There was also public testimony from several community leaders and business owners who raised their concerns about unfair competition and upholding equity-centered cannabis legalization. The state is currently in the process of issuing licenses for legitimate dispensaries, which are subject to heavy regulation and oversight. There are only a few licensed dispensaries that have opened in New York City since the year began, which have to compete with an ever-growing list of unlicensed smoke shops.

To watch the hearing or read more testimony, click here.

Response From Mayor Eric Adams and Manhattan District Attorney Alvin Bragg

On February 7, 2023, Mayor Eric Adams and Manhattan District Attorney Alvin Bragg announced a joint enforcement measure with local law enforcement and elected officials to stop illegal smoke shops from operating throughout Manhattan.

Adams and Bragg announced two initiatives. First, the NYPD filed complaints in the Supreme Court, New York County, against four unlicensed establishments selling cannabis in the Ninth Precinct, which covers much of the East Village in Manhattan. The establishments are Runtz Tobacco, located at 14 First Avenue; Broadway located at 736 Broadway; Saint Marks Convenience & Smoke Shop, located at 103 Saint Marks Place; and Sogie Mart Rolls & Puff, located at 24 Avenue A. The complaints, which can be read here, allege the defendants are creating a public nuisance and violating state cannabis laws.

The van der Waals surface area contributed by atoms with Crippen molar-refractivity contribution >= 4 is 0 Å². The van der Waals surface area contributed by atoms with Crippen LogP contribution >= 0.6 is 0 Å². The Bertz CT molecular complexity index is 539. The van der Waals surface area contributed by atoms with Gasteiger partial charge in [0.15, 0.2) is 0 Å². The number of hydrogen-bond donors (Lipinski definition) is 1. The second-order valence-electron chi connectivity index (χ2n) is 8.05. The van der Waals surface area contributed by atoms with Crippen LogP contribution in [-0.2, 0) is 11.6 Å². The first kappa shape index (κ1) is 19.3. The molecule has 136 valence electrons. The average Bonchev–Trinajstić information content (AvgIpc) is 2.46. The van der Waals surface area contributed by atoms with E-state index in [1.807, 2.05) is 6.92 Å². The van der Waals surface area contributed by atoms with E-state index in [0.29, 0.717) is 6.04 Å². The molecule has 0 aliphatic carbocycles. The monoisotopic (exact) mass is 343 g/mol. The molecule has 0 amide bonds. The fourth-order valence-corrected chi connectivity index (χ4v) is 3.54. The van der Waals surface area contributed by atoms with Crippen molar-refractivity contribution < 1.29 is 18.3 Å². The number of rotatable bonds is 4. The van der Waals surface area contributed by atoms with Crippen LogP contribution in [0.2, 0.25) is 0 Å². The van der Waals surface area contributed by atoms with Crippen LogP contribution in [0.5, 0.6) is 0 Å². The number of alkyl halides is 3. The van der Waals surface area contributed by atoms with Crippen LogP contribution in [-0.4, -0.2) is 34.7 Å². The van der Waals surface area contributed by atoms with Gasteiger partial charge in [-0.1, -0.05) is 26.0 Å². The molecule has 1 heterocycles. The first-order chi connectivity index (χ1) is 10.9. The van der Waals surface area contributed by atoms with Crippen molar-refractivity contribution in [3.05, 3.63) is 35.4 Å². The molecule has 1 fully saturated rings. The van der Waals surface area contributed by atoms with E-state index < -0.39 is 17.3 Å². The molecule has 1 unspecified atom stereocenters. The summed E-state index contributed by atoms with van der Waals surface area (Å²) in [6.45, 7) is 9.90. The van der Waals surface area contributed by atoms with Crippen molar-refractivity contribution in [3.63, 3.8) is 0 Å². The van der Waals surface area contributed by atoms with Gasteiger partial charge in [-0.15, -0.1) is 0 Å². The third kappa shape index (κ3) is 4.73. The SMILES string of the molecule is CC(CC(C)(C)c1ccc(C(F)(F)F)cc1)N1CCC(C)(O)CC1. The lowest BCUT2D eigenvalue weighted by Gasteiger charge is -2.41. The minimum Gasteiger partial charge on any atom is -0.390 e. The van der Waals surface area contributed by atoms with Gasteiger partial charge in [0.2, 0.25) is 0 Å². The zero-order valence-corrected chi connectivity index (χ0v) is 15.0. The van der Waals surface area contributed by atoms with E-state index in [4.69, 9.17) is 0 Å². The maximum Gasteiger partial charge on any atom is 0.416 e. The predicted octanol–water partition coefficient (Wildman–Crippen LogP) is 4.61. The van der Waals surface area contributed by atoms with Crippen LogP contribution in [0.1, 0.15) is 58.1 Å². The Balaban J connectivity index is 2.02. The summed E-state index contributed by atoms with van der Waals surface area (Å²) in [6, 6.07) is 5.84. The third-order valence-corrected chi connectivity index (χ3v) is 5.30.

For the second initiative, the Manhattan District Attorney’s office mailed letters to more than 400 known smoke shops in Manhattan, informing landlords that the District Attorney’s office intends to use its authority under the Real Property Law to require owners and landlords to evict commercial tenants conducting illegal business activity, including the unlicensed sale of cannabis. The letter states that if the owners and landlords do not promptly initiate the proceedings themselves, the District Attorney’s office may bring proceedings against the tenant as if it were the landlord.

In the next few weeks, the District Attorney’s office will work with community partners to determine where evidence exists of unauthorized cannabis sales and other illegal activity and notify landlords of the real property requirement to begin eviction proceedings. The District Attorney’s office noted that they are not ruling out criminal prosecutions of these shops for tax evasion, money laundering, or sale of cannabis to minors, but this initiative focuses on civil enforcement.

Council Member Brewer said of the plan, “I have to stress what a feat this is by Manhattan District Attorney Alvin Bragg. […] We need a creative solution to shutter stores quickly without bringing criminal charges, and D.A. Bragg found it. I hope the city’s four other district attorneys are able to take the same approach in their jurisdictions.

However, some council members noted that although this was a step forward, it should not be the end of the city’s enforcement efforts. Council Member Erik Bottcher said of the plan, “Minors should not have easy access to smoke products of any kind, and more needs to be done to stop unscrupulous businesses from selling them. We hope this is the beginning of a more serious enforcement against illegal smoke shops.”

By: Jessica Kovac (Jessica is the CityLaw intern and a New York Law School student, Class of 2024.)